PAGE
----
We are nearing the height of summer, in all its bounty. Trees are abundant with leaves, farmer’s markets have a plethora of items to sell, and the sun pours it’s heat down upon us. Lammas, or Lughnasadh, is exactly the midpoint between the beginning of summer and beginning of winter (according to Celtic culture). This is a time to celebrate the first fruits of your harvest, be it literally celebrating what you have grown in your garden or the ideas you have planted that have begun to manifest.
Here are some of my favorite ways to celebrate this sometimes overlooked holiday.
Bake or Purchase your Favorite Bread
This festival was celebrated by the Celts from the sunset on August 1st until sunset August 2nd and they called it Lughnasad after the God Lugh. It is the wake of Lugh, the Sun-King, whose light begins to dwindle after the summer solstice. The Saxon holiday of Lammas celebrates the harvesting of the grain. The first sheaf of wheat is ceremonially baked into a loaf. The grain dies so that the people might live on. In many cultures, we see grain and bread as a symbol of God giving life and nourishment, from pagan to Christian. It’s yet another way to honor the harvest and stay grateful as the “light” or sun begins to fade.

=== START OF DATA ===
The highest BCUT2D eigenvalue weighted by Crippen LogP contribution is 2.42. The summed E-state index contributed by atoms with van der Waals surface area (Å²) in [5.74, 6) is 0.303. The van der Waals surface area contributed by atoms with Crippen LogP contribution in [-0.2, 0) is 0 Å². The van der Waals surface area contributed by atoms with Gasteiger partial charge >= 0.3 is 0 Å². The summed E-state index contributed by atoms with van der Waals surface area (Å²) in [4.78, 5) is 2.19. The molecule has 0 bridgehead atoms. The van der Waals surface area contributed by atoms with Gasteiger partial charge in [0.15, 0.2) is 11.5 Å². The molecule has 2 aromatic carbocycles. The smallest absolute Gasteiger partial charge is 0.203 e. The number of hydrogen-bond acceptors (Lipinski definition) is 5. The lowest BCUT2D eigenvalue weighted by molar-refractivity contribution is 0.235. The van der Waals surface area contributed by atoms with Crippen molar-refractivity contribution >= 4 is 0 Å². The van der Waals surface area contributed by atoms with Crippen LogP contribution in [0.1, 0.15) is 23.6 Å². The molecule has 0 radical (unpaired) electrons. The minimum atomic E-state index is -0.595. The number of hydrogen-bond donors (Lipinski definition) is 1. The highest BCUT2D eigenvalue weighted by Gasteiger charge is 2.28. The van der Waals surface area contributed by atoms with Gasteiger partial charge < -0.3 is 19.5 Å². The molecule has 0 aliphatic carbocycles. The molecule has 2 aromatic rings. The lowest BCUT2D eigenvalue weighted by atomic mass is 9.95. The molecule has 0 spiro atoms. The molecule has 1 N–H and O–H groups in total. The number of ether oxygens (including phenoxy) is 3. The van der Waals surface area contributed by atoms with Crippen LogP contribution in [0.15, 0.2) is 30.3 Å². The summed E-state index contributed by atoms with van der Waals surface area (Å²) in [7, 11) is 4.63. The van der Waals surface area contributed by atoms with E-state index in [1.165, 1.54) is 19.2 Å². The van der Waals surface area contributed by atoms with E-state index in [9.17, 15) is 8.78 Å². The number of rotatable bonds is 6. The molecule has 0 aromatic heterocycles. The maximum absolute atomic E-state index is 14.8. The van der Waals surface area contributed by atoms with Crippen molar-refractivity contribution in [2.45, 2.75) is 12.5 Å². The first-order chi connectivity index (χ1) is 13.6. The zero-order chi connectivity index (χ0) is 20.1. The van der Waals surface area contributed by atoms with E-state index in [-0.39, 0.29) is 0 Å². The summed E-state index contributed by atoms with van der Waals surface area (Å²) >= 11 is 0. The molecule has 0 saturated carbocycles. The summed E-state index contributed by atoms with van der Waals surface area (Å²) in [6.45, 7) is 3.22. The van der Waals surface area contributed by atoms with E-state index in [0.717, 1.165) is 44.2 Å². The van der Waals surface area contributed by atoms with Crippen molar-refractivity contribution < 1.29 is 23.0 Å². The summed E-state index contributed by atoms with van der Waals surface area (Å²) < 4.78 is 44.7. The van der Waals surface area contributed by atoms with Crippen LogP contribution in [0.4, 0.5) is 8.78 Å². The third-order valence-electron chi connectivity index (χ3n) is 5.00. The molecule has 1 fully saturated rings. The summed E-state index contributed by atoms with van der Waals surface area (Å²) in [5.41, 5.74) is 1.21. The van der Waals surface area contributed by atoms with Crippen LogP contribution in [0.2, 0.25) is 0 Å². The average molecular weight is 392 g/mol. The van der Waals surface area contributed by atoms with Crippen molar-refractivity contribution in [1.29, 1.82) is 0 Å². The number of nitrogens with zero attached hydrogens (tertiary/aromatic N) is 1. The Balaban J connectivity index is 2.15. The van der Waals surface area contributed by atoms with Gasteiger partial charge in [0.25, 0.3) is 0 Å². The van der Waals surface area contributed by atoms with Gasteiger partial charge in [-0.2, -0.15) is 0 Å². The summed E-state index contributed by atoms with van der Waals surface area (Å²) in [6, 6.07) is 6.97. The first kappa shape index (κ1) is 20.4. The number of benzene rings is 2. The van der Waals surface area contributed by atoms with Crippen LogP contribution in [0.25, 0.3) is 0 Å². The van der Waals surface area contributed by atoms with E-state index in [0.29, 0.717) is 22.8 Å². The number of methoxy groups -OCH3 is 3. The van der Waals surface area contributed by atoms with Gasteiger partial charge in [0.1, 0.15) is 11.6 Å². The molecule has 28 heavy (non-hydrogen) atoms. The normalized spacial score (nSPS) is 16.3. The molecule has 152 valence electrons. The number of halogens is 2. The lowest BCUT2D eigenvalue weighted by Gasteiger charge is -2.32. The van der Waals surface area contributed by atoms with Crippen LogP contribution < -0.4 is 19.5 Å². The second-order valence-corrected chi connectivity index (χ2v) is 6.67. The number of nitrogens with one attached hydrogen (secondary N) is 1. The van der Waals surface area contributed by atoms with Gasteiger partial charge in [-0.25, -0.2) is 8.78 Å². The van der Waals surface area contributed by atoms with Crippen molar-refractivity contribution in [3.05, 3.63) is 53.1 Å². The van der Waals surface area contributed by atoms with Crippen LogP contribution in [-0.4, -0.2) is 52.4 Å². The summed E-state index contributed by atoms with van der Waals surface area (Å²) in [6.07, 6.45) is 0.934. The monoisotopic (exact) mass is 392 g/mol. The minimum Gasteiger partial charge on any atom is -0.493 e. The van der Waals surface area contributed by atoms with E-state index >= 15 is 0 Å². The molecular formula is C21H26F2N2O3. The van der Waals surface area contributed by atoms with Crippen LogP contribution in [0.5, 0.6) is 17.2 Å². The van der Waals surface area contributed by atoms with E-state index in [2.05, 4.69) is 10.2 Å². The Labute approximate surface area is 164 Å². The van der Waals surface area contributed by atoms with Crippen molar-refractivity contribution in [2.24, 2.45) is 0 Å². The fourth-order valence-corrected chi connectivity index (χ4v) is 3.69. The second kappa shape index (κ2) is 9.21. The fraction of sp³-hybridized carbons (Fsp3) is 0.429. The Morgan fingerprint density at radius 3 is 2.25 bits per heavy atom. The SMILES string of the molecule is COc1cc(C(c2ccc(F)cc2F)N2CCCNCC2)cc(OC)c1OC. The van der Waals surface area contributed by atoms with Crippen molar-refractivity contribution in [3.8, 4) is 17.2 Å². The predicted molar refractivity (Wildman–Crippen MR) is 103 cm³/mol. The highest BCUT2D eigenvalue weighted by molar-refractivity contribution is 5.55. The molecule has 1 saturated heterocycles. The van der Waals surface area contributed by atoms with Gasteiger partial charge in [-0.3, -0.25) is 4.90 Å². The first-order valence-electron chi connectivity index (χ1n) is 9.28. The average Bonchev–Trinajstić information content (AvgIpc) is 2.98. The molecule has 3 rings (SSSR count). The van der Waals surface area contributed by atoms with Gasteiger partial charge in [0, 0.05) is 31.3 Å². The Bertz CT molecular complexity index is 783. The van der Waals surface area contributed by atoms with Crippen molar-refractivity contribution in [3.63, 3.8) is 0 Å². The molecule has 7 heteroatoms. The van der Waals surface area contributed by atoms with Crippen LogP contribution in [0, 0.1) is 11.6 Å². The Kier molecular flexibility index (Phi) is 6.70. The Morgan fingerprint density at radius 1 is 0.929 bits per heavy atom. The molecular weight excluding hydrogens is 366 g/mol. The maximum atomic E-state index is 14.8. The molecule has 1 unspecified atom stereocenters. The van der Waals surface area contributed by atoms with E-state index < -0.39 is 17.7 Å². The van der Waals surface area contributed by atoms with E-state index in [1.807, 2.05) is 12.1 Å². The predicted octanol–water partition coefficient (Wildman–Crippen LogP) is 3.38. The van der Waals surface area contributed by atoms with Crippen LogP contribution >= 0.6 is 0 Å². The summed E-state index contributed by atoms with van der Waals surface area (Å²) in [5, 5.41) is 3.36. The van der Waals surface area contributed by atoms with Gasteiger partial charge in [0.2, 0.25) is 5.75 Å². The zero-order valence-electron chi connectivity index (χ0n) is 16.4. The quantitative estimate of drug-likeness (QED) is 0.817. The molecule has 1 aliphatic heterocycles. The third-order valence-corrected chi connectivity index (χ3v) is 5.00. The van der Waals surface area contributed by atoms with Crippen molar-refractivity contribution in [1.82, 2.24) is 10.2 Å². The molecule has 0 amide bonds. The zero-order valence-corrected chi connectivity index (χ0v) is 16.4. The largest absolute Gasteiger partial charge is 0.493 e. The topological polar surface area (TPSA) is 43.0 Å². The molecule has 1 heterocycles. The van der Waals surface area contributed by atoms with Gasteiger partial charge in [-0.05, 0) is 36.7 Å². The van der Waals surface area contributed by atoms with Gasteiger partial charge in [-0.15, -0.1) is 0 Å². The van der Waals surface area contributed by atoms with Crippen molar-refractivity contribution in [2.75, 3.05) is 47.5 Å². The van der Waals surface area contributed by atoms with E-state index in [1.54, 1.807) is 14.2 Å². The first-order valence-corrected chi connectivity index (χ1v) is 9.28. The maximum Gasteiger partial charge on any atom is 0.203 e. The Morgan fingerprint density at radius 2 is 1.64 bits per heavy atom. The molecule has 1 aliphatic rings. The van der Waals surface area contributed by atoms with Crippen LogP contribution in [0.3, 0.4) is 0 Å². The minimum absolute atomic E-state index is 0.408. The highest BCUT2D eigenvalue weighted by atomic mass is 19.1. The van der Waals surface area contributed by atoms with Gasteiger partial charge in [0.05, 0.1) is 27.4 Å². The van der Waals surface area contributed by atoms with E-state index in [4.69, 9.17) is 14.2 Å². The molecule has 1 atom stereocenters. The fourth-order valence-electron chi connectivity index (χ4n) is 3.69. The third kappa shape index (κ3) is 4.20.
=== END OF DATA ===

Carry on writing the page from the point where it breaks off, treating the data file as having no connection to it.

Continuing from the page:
So if you choose to bake or buy bread, perhaps sing a mantra while you bake it or bless it once you purchase it. Give thanks for all of the items that gave their lives so that you could be nourished. Such simple acts bring us back down to “earth” and help us stay connected with her.
Extra things to do with the blessed bread:
–You can also give pieces of the bread itself back to nature as an offering. The birds love this. Milk and honey make a good pair if you decide to do so.
— In the olden days, they used to also take that first loaf and sprinkle it around the home to symbolize protection and ward off any energy that they did not want near their home. So, perhaps add some protection to your home and feed nature.